1) First I went to the ASRock website and I searched for the exact motherboard model. The motherboard used in this tutorial is an ASRock A320M-HDV R4.0 (you can see the motherboard name and version in the UEFI configuration or BIOS. You can see how to enter the UEFI configuration in step 3) of this tutorial).
Then I searched for the list of BIOS in the support section of the website (the direct link to the BIOS of this motherboard is: https://www.asrock.com/MB/AMD/A320M-HDV%20R4.0/index.asp#BIOS). I found the BIOS version 3.30 in the list and I downloaded the .zip file. The procedure for downloading and installing a BIOS could be slightly different for an other motherboard so, once again, be sure to read the instructions provided by the motherboard manufacturer.
2) The procedure for updating the BIOS was described in ASRock website and it required to extract the file and to save it on a FAT32 formatted USB disk. I did it for the BIOS version 3.30 and I copied versions 3.70 and 4.0 too just in case (I didn’t have use them at the end).
3) I inserted the USB drive into one of the USB ports, I restarted the computer and used the F2 key to enter the UEFI setup.
Please note that the key used to enter the UEFI setup depends on the motherboard UEFI Setup (or BIOS). That information that is generally displayed during a few seconds before loading the operating system.
Be sure also to write down or to take a photos of the custom parameters values you may have changed in the BIOS (XMP memory profiles, Boot orders, RAID configuration for instance). Some motherboards will allow you to save them and to restore them later from a file. Most of the time a BIOS update will reset these parameters to their default value and you may have to restore them after that.
4) I navigated to the Tool Menu and I selected “Instant Flash” in order to flash the motherboard BIOS. Please note that the procedure could be different with an other motherboard so once again be sure to read and understand the instruction provided by the motherboard manufacturer.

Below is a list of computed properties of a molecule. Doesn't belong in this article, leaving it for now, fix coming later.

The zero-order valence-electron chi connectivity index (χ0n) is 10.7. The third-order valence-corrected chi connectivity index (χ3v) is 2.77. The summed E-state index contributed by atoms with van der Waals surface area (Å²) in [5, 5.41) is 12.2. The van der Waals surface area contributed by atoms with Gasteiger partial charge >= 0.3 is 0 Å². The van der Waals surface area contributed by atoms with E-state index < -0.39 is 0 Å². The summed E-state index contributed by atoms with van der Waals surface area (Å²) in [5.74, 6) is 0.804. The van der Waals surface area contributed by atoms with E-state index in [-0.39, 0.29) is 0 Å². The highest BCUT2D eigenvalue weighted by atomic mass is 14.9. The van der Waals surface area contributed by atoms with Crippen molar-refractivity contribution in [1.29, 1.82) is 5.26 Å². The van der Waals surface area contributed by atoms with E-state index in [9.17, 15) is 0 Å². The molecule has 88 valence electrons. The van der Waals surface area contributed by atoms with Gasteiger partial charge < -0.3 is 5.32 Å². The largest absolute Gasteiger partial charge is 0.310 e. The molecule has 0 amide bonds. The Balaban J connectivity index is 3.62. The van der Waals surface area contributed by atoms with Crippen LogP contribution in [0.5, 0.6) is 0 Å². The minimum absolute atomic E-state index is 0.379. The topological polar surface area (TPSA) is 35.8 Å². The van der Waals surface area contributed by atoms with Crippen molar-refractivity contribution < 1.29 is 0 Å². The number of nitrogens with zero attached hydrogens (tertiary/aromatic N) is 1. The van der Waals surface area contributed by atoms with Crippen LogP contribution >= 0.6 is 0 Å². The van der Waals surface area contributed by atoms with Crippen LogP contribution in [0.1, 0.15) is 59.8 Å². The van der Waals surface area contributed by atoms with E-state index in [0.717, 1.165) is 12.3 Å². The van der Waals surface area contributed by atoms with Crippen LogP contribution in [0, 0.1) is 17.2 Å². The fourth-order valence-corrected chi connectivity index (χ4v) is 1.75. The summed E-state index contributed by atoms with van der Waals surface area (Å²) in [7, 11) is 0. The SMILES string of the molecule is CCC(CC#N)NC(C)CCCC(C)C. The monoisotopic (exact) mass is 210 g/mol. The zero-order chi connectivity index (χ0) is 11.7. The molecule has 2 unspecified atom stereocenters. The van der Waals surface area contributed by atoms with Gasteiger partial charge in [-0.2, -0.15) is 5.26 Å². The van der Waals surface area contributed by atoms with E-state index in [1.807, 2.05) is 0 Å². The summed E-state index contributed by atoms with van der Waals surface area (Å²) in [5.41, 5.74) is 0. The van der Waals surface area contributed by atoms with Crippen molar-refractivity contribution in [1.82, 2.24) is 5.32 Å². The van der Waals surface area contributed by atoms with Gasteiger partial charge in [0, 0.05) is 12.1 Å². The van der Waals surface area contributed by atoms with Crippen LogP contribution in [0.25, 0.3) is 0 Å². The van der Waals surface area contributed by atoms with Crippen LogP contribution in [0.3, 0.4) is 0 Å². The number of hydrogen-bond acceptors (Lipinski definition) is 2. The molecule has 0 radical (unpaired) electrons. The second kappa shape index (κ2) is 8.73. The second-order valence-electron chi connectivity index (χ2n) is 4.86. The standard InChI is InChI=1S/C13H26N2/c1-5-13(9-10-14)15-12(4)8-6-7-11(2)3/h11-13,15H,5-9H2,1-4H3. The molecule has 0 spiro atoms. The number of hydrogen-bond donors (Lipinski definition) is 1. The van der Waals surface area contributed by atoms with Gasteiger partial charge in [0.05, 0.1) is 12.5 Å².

5) I selected the file “\A32HDV43.30” that corresponded to BIOS version 3.30 (the last four characters of the filename were the version number), I clicked the “Update” button and I confirmed that I wanted to update the UEFI version by clicking the “Yes” button:
6) The BIOS Update started and there was a progress bar that displayed the progress in percentage. I took one or two minutes to complete the operation. Do not power off the computer during the UEFI update!
7) The Flash process completed successfully and I used the “Enter” key to restart the computer:
8) I entered the UEFI Setup to check that BIOS version was now 3.30:
The BIOS version was the correct one but the RAM modules were now recognised as DDR4-2666 instead as DDR4-3200. The BIOS update had reinitialised some of the BIOS parameters to their default value,
9) I went to the “OC Tweaker” Menu and loaded the DDR4 XMP 2.0 profile. You can see how to activate the DDR4 XMP Profile in this tutorial.
10) I saved the changes, I rebooted the computer and I checked in the UEFI setup that the RAM was now recognised as DDR4-3200 modules.
11) I restarted the computer and I checked that the problematic games were now working perfectly. There was no computer freeze, no crash, no “THREAD STUCK IN DEVICE DRIVER” Windows blue screen error message :-). For some unknown reason the motherboard BIOS version 3.30 worked better than version 4.00 with this APU.
The process of updating the BIOS is pretty straightforward if you follow the motherboard manufacturer instructions. In my case, to update the BIOS version solved the random problems the computer had with some video games and (fingers crossed) everything has been running smoothly since then.The post How I updated the BIOS of my computer motherboard appeared first on EatYourBytes